The Social Dimension of Technology and Transformation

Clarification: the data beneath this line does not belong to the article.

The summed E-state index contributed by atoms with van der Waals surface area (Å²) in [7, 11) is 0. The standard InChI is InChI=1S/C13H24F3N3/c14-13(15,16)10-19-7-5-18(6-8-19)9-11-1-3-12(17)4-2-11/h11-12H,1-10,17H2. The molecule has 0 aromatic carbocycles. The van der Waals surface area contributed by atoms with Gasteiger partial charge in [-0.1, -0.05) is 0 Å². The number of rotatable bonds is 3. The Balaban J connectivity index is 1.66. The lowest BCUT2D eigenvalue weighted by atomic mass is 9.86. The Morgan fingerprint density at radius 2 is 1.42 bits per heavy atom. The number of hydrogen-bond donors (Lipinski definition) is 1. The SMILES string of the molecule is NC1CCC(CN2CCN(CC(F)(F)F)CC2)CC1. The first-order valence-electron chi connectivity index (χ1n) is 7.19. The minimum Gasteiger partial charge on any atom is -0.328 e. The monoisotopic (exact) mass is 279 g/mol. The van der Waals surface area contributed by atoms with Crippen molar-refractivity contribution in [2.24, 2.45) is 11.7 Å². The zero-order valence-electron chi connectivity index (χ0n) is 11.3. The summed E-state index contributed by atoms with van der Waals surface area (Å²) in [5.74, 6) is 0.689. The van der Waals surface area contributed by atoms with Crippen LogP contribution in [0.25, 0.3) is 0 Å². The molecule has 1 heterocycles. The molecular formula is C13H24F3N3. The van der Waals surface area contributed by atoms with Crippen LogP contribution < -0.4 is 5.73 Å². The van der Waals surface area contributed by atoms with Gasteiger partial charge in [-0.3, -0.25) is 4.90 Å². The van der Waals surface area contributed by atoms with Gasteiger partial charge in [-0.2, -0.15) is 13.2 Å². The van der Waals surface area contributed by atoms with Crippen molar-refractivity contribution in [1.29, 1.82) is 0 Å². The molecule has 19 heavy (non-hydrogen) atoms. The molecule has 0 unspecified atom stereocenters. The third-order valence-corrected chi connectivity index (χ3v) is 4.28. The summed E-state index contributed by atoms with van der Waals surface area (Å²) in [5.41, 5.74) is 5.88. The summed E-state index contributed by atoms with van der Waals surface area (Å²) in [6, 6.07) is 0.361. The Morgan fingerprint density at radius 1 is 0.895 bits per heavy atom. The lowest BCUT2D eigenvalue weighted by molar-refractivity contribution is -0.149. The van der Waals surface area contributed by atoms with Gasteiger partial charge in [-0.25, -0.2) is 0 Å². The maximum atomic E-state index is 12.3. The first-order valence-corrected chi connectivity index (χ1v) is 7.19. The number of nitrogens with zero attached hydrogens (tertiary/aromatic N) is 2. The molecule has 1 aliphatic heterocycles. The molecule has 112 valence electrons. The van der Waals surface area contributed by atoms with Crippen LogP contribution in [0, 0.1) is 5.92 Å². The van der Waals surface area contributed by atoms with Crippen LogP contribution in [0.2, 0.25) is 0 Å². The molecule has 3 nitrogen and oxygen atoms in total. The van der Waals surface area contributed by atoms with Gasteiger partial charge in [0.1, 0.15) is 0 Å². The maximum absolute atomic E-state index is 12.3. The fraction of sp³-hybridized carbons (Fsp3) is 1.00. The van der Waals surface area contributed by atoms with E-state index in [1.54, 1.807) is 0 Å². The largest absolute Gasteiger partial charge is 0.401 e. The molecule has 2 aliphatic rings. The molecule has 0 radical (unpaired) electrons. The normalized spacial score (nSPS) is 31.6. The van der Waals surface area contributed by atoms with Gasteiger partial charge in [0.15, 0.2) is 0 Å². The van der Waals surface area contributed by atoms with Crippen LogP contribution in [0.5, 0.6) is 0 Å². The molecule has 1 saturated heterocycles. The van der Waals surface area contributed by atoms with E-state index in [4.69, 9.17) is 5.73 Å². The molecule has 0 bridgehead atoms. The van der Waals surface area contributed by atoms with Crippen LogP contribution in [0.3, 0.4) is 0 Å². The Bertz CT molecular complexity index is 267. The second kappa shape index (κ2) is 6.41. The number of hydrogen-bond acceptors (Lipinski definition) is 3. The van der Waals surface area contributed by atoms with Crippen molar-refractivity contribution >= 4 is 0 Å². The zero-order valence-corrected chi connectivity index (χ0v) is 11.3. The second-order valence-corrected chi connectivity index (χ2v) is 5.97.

The issue of the social dimension of technology and transformation, seen from the perspective of ‘Habitus’, has repeatedly been discussed in the scientific discourse exploring prehistoric and archaic communities. However, the complexity of related phenomena constantly provokes new approaches in different archaeological contexts, which leads to interesting findings.By presenting the latest studies on the social dimension of technology and transformation, this book contributes to a better understanding of a system of embodied dispositions hidden within Bourdieu's concept of ‘Habitus’. These studies mainly cover European areas; from Scandinavia to Italy, the Balkans to the British Isles, and Ukraine to the Northern Caucasus. In addition, ethnoarchaeological field studies from distant Indonesia are used to interpret the Hallstatt Culture in Europe. The papers span a chronological dimension from the Neolithic to the beginning of the Iron Age and in summary include a diachronic perspective. Rock art, Trypillian megasites, stone axes and adzes, metallurgy, wagons, archery items, ceramics produced on potter’s wheels, mechanisms of cultural genesis and dualistic social systems are examples of the topics discussed. This book also provides comments on Pierre Bourdieu's theory of practice, including the concept of ‘Habitus’. This book is addressed to international academia, presenting an important set of information and interpretations for archaeologists and readers interested in European prehistory. It comprises contributions to the CRC 1266 International Workshop ‘Habitus? The Social Dimension of Technology and Transformation’, held in 2018 at Kiel University.